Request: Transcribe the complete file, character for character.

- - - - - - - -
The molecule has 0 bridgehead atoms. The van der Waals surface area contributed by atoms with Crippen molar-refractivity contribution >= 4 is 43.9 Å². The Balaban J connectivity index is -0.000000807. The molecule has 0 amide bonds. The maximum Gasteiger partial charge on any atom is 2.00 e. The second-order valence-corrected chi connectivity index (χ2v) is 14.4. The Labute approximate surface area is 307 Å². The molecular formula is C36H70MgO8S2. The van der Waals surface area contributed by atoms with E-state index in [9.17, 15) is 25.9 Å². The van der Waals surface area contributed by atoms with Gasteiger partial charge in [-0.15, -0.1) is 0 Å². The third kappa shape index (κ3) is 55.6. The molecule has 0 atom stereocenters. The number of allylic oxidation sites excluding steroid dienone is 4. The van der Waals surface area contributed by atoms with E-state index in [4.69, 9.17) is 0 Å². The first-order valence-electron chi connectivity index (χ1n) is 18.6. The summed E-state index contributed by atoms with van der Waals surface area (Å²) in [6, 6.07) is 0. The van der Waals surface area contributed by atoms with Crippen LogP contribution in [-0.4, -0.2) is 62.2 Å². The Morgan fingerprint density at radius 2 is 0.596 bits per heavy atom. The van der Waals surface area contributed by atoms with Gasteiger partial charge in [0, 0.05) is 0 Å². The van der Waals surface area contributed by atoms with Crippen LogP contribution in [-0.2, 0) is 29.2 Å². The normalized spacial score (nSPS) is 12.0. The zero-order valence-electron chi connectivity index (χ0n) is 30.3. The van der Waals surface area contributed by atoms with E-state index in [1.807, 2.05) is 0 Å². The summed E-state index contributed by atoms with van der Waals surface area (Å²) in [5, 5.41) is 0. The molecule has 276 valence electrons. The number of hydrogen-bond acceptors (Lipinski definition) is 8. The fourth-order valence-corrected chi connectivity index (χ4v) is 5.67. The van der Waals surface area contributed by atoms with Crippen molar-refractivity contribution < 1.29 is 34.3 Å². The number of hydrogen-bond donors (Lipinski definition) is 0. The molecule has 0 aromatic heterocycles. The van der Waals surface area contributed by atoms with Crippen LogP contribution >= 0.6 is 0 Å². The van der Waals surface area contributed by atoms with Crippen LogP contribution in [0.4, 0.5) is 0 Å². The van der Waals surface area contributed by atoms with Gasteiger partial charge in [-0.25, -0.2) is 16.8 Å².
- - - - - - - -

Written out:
The molecule has 0 bridgehead atoms. The van der Waals surface area contributed by atoms with Crippen molar-refractivity contribution >= 4 is 43.9 Å². The Balaban J connectivity index is -0.000000807. The molecule has 0 amide bonds. The maximum Gasteiger partial charge on any atom is 2.00 e. The second-order valence-corrected chi connectivity index (χ2v) is 14.4. The Labute approximate surface area is 307 Å². The molecular formula is C36H70MgO8S2. The van der Waals surface area contributed by atoms with E-state index in [9.17, 15) is 25.9 Å². The van der Waals surface area contributed by atoms with Gasteiger partial charge in [-0.15, -0.1) is 0 Å². The third kappa shape index (κ3) is 55.6. The molecule has 0 atom stereocenters. The number of allylic oxidation sites excluding steroid dienone is 4. The van der Waals surface area contributed by atoms with E-state index in [4.69, 9.17) is 0 Å². The first-order valence-electron chi connectivity index (χ1n) is 18.6. The summed E-state index contributed by atoms with van der Waals surface area (Å²) in [6, 6.07) is 0. The van der Waals surface area contributed by atoms with Crippen LogP contribution in [-0.4, -0.2) is 62.2 Å². The Morgan fingerprint density at radius 2 is 0.596 bits per heavy atom. The van der Waals surface area contributed by atoms with Gasteiger partial charge in [0, 0.05) is 0 Å². The van der Waals surface area contributed by atoms with Crippen LogP contribution in [-0.2, 0) is 29.2 Å². The normalized spacial score (nSPS) is 12.0. The zero-order valence-electron chi connectivity index (χ0n) is 30.3. The van der Waals surface area contributed by atoms with E-state index in [1.807, 2.05) is 0 Å². The summed E-state index contributed by atoms with van der Waals surface area (Å²) in [5, 5.41) is 0. The molecule has 276 valence electrons. The number of hydrogen-bond acceptors (Lipinski definition) is 8. The fourth-order valence-corrected chi connectivity index (χ4v) is 5.67. The van der Waals surface area contributed by atoms with Crippen molar-refractivity contribution < 1.29 is 34.3 Å². The number of hydrogen-bond donors (Lipinski definition) is 0. The molecule has 0 aromatic heterocycles. The van der Waals surface area contributed by atoms with Crippen LogP contribution >= 0.6 is 0 Å². The van der Waals surface area contributed by atoms with Crippen LogP contribution in [0.4, 0.5) is 0 Å². The van der Waals surface area contributed by atoms with Gasteiger partial charge in [-0.25, -0.2) is 16.8 Å².